Abel Palermo

e was a singer with a baritone range, with a quite pleasant warm voice, that complied with all the features that were characteristic of the forties. His recordings reveal us sober interpretations with a moderate vibrato —of which he did not make excessive use— and an impeccable intonation.

He was born in General Sarmiento, province of Buenos Aires. At a young age he began to study piano, music reading, harmony and, also singing, his true vocation.

In the early forties he settled in Buenos Aires where he made his professional debut appearing at different venues, especially in barrooms and neighborhood clubs.

In 1947 he sang with the Francisco Grillo orchestra on Radio Belgrano and, in one of those appearances, Hugo Baralis heard him. By that time the latter was violinist in the orchestra led by Astor Piazzolla and he recommended the singer to his leader.

For some time the aggregation had had some problems finding a substitute for his singer, Héctor Insúa, who had decided to quit and change his career. At the beginning, he was replaced by Fernando Reyes but it was an ephimeral step and, because of that, there was an audition with the young from General Sarmiento which turned out successful.

The orchestra fronted by Ástor was lined up as follows: Roberto Di Filippo, Abelardo Alfonsín, Jorge Luongo and the aggregation leader (bandoneons), Hugo Baralis, Carmelo Cavallaro, Andrés Rivas (violins), Víctor Casagrande (viola), José Federighi (cello), Valentín Andreotta (double bass) and Atilio Stampone (piano). The vocalists were: Fontán Luna and Aldo Campoamor. The latter soon later quit and his place was, shortly, occupied by Oscar Ferrari.

His debut with Piazzolla was at the carnival balls of 1948 and, in November that same year, for the Odeon label he recorded the tango “Cafetín de Buenos Aires” and the waltz “República Argentina” composed by Santos Lipesker with words by Reinaldo Yiso.

The following year the leader dismembered his orchestra and, consequently, Fontán Luna was the last singer of that notable tango aggregation.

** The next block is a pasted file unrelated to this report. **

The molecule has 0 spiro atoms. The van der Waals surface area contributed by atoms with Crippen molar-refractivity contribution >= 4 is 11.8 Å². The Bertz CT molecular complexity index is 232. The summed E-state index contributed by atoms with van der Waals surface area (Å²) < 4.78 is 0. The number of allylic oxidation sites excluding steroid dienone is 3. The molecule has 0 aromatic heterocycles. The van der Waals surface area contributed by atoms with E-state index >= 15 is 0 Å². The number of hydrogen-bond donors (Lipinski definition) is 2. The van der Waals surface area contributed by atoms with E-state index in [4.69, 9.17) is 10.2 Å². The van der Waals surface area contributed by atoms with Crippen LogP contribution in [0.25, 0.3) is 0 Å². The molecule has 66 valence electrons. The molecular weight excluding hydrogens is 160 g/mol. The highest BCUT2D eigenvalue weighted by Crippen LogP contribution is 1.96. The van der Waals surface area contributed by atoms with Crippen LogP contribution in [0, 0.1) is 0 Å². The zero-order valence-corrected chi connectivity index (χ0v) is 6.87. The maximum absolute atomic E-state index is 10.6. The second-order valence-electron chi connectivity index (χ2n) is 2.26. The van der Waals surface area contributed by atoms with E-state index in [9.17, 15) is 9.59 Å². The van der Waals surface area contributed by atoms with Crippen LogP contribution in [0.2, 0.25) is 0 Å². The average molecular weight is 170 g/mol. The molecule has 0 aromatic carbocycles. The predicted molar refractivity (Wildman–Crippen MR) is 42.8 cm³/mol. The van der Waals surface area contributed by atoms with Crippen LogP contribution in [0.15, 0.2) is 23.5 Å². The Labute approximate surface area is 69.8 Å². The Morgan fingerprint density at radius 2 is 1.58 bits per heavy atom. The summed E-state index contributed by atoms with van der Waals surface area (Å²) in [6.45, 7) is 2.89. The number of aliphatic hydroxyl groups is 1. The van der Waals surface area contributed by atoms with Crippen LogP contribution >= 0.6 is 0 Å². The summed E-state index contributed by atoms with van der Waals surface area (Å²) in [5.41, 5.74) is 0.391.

As from 1950 the vocalist was summoned by Radio Splendid to join its cast. But in 1952 he returned to Ástor because the latter was hired by the above radio station to conduct its Strings Staff Orchestra. The female singer Nilda Marino was also included.

In 1954 he appeared as soloist on Radio Argentina and, the following year, he had a short stint in the orchestra headed by Atilio Stampone and also in the one led by Emilio Orlando.

For his appearances on Radio Belgrano in 1958, Lorenzo Barbero hired him to sing in his orchestra alongside his other vocalist, Daniel Rey.

The following year Carlos Guido split with Florindo Sassone and switched to the Osvaldo Pugliese orchestra and so he was replaced by Fontán Luna. The other singer was Andrés Peyró. They appeared on Radio El Mundo and on TV Channel 7.

With Sassone he recorded three numbers: “Soledad”, “Mano a mano” and “Tu pecado”. The latter with lyrics by Roberto Lambertucci. In March 1960 he split with the orchestra and began a tour of Argentina that ended in the city of Mendoza. From there, soon thereafter, he crossed the Andes to Chile to start a long way touring the countries of the Pacific Ocean to great acclaim, for twenty years.

In the eighties he teamed up with a musician based in Mexico, Coco Potenza, and they appeared at different venues and television channels of Central America along with great international figures and as well shared the bill with Luis Miguel.

In 1995 for the Mexican label Pentagrama, with the accompaniment of Potenza and Gogui Fontán, he recorded several hits of his songbook, among them: “Naranjo en flor”, “El cantor de Buenos Aires”, “La última curda”, “Mi vieja viola” and, as homage to Astor Piazzolla, “La bicicleta blanca” and “Balada para mi muerte”.

And here we have lost his track and we ignore where he is living now, if he still lives. However, we thought it was strictly fair to evoke his memory and, especially, his artistry.

In an exchange of messages in our forum La Mesa del Café the sad news of
his death were published but without much detail. A friend of the singer's confirmed his demise which took place in Mexico around 1997. With these sad news we close this short but deserved homage to a talented interpreter of our tango.